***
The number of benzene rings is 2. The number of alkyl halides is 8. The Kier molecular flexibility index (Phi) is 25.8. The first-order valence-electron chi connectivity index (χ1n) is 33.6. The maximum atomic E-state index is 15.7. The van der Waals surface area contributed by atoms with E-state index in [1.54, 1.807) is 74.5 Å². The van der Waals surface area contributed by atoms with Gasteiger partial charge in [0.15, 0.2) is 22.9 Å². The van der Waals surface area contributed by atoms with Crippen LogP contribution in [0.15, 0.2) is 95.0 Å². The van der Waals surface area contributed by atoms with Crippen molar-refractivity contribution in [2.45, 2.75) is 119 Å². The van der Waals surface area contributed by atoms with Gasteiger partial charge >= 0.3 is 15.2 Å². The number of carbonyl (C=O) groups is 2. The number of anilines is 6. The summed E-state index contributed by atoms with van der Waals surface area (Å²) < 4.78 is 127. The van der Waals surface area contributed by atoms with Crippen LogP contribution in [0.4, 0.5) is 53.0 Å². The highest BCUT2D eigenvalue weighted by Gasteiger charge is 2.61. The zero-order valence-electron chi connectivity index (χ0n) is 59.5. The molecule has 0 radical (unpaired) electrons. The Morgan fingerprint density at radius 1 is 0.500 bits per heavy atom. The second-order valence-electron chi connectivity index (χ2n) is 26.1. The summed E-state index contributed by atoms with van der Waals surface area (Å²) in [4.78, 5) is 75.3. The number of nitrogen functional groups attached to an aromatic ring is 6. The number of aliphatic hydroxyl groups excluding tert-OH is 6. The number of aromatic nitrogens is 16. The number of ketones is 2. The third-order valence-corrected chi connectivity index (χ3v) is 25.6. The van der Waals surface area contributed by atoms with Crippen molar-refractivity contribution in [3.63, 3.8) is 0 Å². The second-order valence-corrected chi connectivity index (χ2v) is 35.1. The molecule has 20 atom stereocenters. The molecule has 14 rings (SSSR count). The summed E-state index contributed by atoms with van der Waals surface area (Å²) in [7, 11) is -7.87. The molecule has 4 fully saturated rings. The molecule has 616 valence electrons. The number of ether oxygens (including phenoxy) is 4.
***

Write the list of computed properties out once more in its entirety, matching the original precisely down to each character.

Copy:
The number of benzene rings is 2. The number of alkyl halides is 8. The Kier molecular flexibility index (Phi) is 25.8. The first-order valence-electron chi connectivity index (χ1n) is 33.6. The maximum atomic E-state index is 15.7. The van der Waals surface area contributed by atoms with E-state index in [1.54, 1.807) is 74.5 Å². The van der Waals surface area contributed by atoms with Gasteiger partial charge in [0.15, 0.2) is 22.9 Å². The van der Waals surface area contributed by atoms with Crippen LogP contribution in [0.15, 0.2) is 95.0 Å². The van der Waals surface area contributed by atoms with Crippen molar-refractivity contribution in [2.45, 2.75) is 119 Å². The van der Waals surface area contributed by atoms with Gasteiger partial charge >= 0.3 is 15.2 Å². The number of carbonyl (C=O) groups is 2. The number of anilines is 6. The summed E-state index contributed by atoms with van der Waals surface area (Å²) < 4.78 is 127. The van der Waals surface area contributed by atoms with Crippen LogP contribution in [0.4, 0.5) is 53.0 Å². The highest BCUT2D eigenvalue weighted by Gasteiger charge is 2.61. The zero-order valence-electron chi connectivity index (χ0n) is 59.5. The molecule has 0 radical (unpaired) electrons. The Morgan fingerprint density at radius 1 is 0.500 bits per heavy atom. The second-order valence-electron chi connectivity index (χ2n) is 26.1. The summed E-state index contributed by atoms with van der Waals surface area (Å²) in [4.78, 5) is 75.3. The number of nitrogen functional groups attached to an aromatic ring is 6. The number of aliphatic hydroxyl groups excluding tert-OH is 6. The number of aromatic nitrogens is 16. The number of ketones is 2. The third-order valence-corrected chi connectivity index (χ3v) is 25.6. The van der Waals surface area contributed by atoms with Crippen molar-refractivity contribution in [3.63, 3.8) is 0 Å². The second-order valence-corrected chi connectivity index (χ2v) is 35.1. The molecule has 20 atom stereocenters. The molecule has 14 rings (SSSR count). The summed E-state index contributed by atoms with van der Waals surface area (Å²) in [7, 11) is -7.87. The molecule has 4 fully saturated rings. The molecule has 616 valence electrons. The number of ether oxygens (including phenoxy) is 4.